I'll never forget the moment, as long as I live. It was smack in the middle of the most difficult summer ever. It was Thursday night, after a long, grueling week of managing both kids by myself. My husband finally arrived to the Catskills, and I breathed a sigh of relief, knowing he would take over and alleviate some of the burden over the weekend. Past midnight, in a blur of sheer exhaustion, I went to bed. I was about to drop off to sleep, when my husband dropped the most loaded question ever uttered in the history of mankind.
"Say, what are we gonna do about finding a Home for Dovi?"
Um... huh? Say what now?

Wednesday, February 1, 2017

Take Two

Hello, my old friends.

You're surely wondering why I woke up suddenly and am blogging again.

Let me tell you a little story.

Three years ago when this blog was at its height of popularity, it attracted all kind of readers. Some were other parents of severely autistic children, some were my friends via other online means, and some were random web surfers. The most surprising reader, delightfully, was the editor of a popular weekly magazine which I read faithfully and am a huge fan of (and have written for here and there). The editor was very moved by one of the blog entries and wanted to adapt it for the magazine. I declined, telling her that one day, down the line, I'll want to publish my story in one of the magazines, and I want to do it right - not in a hodgepodge smattering of random articles. Since then I was approached several times by different magazines, including the same one,  about publishing a mini series about raising Dovi. But I had the same answer every time: The time is not yet right. There is no turning point in the story; no conclusion. Dovi hasn't had a miraculous 'cure' or anything. There's no point to writing a series of gut-wrenching articles about how difficult it is to raise a child like Dovi. I'm not going to sugarcoat it; I'm not one of those 'rainbows-and-unicorn' moms  who love and embrace this brand of severe autism and go all goo-goo-gaga about how I wouldn't change anything. (Newsflash: I don't know ONE mom of a severely autistic child who thinks that way. The rainbows-and-unicorn crowd live with the high functioning population. But more on that later.) So what would be the point of writing about it? There had to be a huge conclusion, a turning point that will make a mini-series worth writing.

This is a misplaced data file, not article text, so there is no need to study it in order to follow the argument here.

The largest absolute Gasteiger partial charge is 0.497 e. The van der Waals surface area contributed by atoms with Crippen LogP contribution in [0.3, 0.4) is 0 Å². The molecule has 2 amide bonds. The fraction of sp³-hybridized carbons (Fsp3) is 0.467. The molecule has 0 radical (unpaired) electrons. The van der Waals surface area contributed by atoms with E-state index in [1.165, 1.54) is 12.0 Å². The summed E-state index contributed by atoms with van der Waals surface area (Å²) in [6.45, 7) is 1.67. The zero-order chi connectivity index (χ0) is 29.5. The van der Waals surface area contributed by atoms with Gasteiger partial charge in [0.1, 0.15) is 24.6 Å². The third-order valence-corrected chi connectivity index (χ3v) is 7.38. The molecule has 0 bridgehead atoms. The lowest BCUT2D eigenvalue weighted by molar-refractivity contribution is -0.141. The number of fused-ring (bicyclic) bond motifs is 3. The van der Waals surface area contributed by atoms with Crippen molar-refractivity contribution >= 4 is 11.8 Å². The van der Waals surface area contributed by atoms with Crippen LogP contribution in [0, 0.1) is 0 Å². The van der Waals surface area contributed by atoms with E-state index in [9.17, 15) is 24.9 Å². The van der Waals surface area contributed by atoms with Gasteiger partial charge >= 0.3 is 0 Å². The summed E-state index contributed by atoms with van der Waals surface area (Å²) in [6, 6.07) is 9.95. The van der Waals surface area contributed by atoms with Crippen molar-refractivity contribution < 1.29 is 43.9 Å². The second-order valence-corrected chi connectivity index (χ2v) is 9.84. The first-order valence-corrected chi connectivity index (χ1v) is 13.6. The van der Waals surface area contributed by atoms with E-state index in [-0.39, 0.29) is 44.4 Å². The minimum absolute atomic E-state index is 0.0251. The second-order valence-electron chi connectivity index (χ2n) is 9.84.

Well, it took a few years, and there has been a big change in Dovi's life story. Not the kind of change I would have envisioned four years ago when I started writing this blog. It's a bittersweet kind of turning point. If you know me in real life, or even in virtual life, you know what's going on right now. (If you don't know me anywhere off this blog, be assured that everyone is health and well, no need to worry. All will become clear very soon.) So now there is a reason to revive this blog, because finally, there is more story to tell, and there's a cohesive, sequential order to telling the story. I think the story is important, because there are scores of autism parents walking in my shoes, and I think it'll be beneficial to have have their voices heard through Dovi's story. It'll also be boundlessly therapeutic to explore and relive the past few insanely difficult years and put everything into perspective.

Last but not least, I can use the $$$, LOL :). With all the changes going on right now, some of my sources of pocket change will be diminished or gone entirely, so this is my foray back into the world of writing. But in order to make this blog remotely worth it - I'm not even talking lucrative - I'm gonna need your help. When you shop on amazon, consider using my link. Here it is: AMAZON.COM. (or click on the ad below.)

Also, please take a minute every time you visit the blog, to check out the ads crowding the perimeter of this site, to see if any of those stores/sales interest you. I can't have google ads on the blog, which is usually the primary moneymaker of any blog, because they inexplicably closed my account a long time ago and are refusing to reopen it or give any kind of explanation. So at least try to see if any of the stores I'm an affilliate with, are things you can use. The blog will undergo a facelift in the next while so that it reflects the recent changes and is more pleasing to the eye.

And then very soon, I will resume the tale of Dovi's life. You'll have to hold on to your seat belts, because it's quite the wild ride.

Love you, my boy.